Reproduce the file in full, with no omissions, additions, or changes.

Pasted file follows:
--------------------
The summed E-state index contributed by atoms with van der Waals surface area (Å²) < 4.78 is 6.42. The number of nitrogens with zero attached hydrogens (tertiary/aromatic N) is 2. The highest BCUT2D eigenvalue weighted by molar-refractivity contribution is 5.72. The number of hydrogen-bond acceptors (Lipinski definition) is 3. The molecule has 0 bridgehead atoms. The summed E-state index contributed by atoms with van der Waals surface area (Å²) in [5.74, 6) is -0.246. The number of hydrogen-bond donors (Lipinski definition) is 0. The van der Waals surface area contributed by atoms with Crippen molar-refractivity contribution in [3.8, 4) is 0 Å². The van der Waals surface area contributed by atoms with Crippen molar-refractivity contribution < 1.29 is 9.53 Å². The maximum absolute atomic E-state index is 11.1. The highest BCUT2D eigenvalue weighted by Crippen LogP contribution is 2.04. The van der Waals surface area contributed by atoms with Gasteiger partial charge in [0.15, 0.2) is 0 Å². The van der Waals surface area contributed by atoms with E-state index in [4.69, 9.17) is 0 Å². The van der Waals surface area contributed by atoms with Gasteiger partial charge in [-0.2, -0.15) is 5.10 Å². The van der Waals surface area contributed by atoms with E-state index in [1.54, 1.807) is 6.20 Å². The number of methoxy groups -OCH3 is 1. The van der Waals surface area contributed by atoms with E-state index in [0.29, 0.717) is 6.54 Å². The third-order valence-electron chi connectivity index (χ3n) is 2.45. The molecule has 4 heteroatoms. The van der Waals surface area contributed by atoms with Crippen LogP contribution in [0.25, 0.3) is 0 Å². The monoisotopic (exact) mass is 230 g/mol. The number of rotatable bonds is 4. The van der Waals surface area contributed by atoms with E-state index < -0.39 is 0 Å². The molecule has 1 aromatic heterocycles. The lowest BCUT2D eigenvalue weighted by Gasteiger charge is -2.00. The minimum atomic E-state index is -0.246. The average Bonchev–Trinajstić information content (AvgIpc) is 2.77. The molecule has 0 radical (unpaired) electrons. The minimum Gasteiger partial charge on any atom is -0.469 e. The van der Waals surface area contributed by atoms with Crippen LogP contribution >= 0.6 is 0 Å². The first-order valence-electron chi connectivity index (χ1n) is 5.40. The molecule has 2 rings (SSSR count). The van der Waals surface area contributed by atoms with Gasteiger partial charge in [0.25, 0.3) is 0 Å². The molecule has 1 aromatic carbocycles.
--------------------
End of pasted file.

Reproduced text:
The summed E-state index contributed by atoms with van der Waals surface area (Å²) < 4.78 is 6.42. The number of nitrogens with zero attached hydrogens (tertiary/aromatic N) is 2. The highest BCUT2D eigenvalue weighted by molar-refractivity contribution is 5.72. The number of hydrogen-bond acceptors (Lipinski definition) is 3. The molecule has 0 bridgehead atoms. The summed E-state index contributed by atoms with van der Waals surface area (Å²) in [5.74, 6) is -0.246. The number of hydrogen-bond donors (Lipinski definition) is 0. The van der Waals surface area contributed by atoms with Crippen molar-refractivity contribution in [3.8, 4) is 0 Å². The van der Waals surface area contributed by atoms with Crippen molar-refractivity contribution < 1.29 is 9.53 Å². The maximum absolute atomic E-state index is 11.1. The highest BCUT2D eigenvalue weighted by Crippen LogP contribution is 2.04. The van der Waals surface area contributed by atoms with Gasteiger partial charge in [0.15, 0.2) is 0 Å². The van der Waals surface area contributed by atoms with E-state index in [4.69, 9.17) is 0 Å². The van der Waals surface area contributed by atoms with Gasteiger partial charge in [-0.2, -0.15) is 5.10 Å². The van der Waals surface area contributed by atoms with E-state index in [1.54, 1.807) is 6.20 Å². The number of methoxy groups -OCH3 is 1. The van der Waals surface area contributed by atoms with E-state index in [0.29, 0.717) is 6.54 Å². The third-order valence-electron chi connectivity index (χ3n) is 2.45. The molecule has 4 heteroatoms. The van der Waals surface area contributed by atoms with Crippen LogP contribution in [0.25, 0.3) is 0 Å². The monoisotopic (exact) mass is 230 g/mol. The number of rotatable bonds is 4. The van der Waals surface area contributed by atoms with E-state index < -0.39 is 0 Å². The molecule has 1 aromatic heterocycles. The lowest BCUT2D eigenvalue weighted by Gasteiger charge is -2.00. The minimum atomic E-state index is -0.246. The average Bonchev–Trinajstić information content (AvgIpc) is 2.77. The molecule has 0 radical (unpaired) electrons. The minimum Gasteiger partial charge on any atom is -0.469 e. The van der Waals surface area contributed by atoms with Crippen LogP contribution >= 0.6 is 0 Å². The first-order valence-electron chi connectivity index (χ1n) is 5.40. The molecule has 2 rings (SSSR count). The van der Waals surface area contributed by atoms with Gasteiger partial charge in [0.25, 0.3) is 0 Å². The molecule has 1 aromatic carbocycles.